Now more than ever, finding ways to live a healthy and happy life have become insurmountable. Spice lovers rejoice as numerous studies have found that eating hot chilli peppers can help with a myriad of health problems. From helping you lose weight, protecting against heart attacks and certain cancers and to boosting longevity, chilli peppers in a meal could be your ticket to a long and healthy life.
Eating chilli peppers has been associated with a reduced risk of mortality in several studies, and new research published in the Journal of the American College of Cardiology bolsters previous findings.
The research, conducted in Italy, compared the risk of death among 23,000 people and divided them into two groups – those who ate chilli and those who didn’t.
Participants’ health status and eating habits were monitored over eight years, and researchers found that the risk of dying from a heart attack was 40 percent lower among those eating chilli peppers at least four times per week.
Scientists have found the health benefits of consuming spices, including their ability to increase the breakdown of fats in certain tissues as well as inhibit the effects of some bacteria and fungi.
An observational study released by medical researchers at the University of Vermont has found an inverse relationship between the consumption of red-hot chilli peppers and mortality.
Researchers Mustafa Chopan and Benjamin Littenberg established the correlation between eating chilli and longevity by analysing the data of the US National Health and Nutritional Examination Survey, in which a representative sample of adults were monitored for their diet and lifestyle habits between 1988 and 1994.
From the number of deaths recorded in the 16,179-person sample, total mortality for participants who consumed hot red chilli peppers was found to be 22 per cent compared to 34 percent for those who did not.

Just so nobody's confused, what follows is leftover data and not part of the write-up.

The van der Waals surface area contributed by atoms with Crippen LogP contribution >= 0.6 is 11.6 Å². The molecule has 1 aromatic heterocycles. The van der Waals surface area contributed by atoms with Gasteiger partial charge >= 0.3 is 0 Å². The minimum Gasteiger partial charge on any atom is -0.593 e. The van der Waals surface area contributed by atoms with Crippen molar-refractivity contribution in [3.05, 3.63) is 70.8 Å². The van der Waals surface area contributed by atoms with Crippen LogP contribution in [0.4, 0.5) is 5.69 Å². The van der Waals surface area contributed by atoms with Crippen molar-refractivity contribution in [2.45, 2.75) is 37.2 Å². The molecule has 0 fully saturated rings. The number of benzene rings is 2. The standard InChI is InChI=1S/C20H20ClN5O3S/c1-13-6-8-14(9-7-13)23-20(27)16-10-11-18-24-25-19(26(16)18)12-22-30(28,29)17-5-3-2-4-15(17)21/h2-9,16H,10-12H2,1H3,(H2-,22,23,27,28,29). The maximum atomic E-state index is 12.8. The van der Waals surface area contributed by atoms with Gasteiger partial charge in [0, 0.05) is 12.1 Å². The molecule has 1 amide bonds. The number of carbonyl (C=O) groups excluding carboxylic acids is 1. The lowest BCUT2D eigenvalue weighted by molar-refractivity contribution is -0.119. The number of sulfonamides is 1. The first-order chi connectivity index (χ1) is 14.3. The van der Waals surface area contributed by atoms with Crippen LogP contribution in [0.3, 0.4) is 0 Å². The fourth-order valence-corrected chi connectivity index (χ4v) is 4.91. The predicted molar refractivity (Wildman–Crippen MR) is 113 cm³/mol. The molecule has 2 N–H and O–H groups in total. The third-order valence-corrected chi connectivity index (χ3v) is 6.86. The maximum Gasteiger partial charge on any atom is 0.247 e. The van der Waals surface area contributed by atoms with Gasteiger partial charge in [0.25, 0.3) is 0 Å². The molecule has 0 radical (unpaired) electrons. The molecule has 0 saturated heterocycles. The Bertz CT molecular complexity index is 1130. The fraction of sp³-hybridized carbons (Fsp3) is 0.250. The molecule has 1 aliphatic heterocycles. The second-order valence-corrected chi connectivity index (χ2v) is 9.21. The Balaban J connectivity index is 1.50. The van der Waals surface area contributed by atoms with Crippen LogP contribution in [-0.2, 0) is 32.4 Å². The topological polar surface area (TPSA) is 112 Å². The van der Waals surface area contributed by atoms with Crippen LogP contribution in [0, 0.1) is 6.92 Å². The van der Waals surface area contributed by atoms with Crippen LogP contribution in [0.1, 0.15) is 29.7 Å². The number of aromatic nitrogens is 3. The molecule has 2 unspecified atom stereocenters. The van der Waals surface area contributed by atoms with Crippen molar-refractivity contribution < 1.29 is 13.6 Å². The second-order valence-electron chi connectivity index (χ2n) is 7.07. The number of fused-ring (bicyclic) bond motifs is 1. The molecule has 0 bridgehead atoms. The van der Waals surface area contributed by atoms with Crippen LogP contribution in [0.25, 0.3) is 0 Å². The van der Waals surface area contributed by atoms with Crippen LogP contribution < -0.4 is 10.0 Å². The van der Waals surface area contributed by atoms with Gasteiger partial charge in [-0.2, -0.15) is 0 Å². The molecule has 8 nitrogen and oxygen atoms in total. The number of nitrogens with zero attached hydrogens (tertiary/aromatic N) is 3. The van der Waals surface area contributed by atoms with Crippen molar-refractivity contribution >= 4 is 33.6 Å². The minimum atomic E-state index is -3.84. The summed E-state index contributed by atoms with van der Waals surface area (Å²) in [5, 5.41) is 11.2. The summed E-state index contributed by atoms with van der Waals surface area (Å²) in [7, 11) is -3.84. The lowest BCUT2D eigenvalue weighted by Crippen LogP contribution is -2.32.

Hot chilli peppers contain nutrients including B, C and pro-A vitamins.
Researchers believe an active ingredient called capsaicin protects against both heart disease and obesity.
“While the jury’s still out on whether or not spicy foods can actually give us a metabolic boost, there’s no doubt that eating spicy foods may also have a weight loss benefit,” says Jaclyn London, Nutrition Director.
“That’s because when we consume foods with heat, the natural tendency is to slow down while we eat, helping us stay in touch with satiety signals and really stop when we’re full — not stuffed.”
Being overweight or obese can increase the risk of high blood pressure, heart disease, stroke, type 2 diabetes, some types of cancer and reduce life mortality.
Lab studies have shown capsaicin has strong anti-cancer properties and is capable of killing over 40 types of cancer cells without harming normal cells.
Capsaicin has been shown to fight cancer by stopping the growth and division of cancer cells, slowing the formation of new blood vessels around cancer tumours, and preventing cancer from spreading to other areas of the body.
Health experts have found that eating 5g of chilli peppers before a high-carb meal has been shown to help stabilise blood sugars and prevent large spikes that occur after meals.
Capsaicin has also been shown to lower cholesterol thereby reducing the risk of developing heart problems or a stroke.
Other spicy foods that contain capsaicin are jalapeño peppers and cayenne peppers.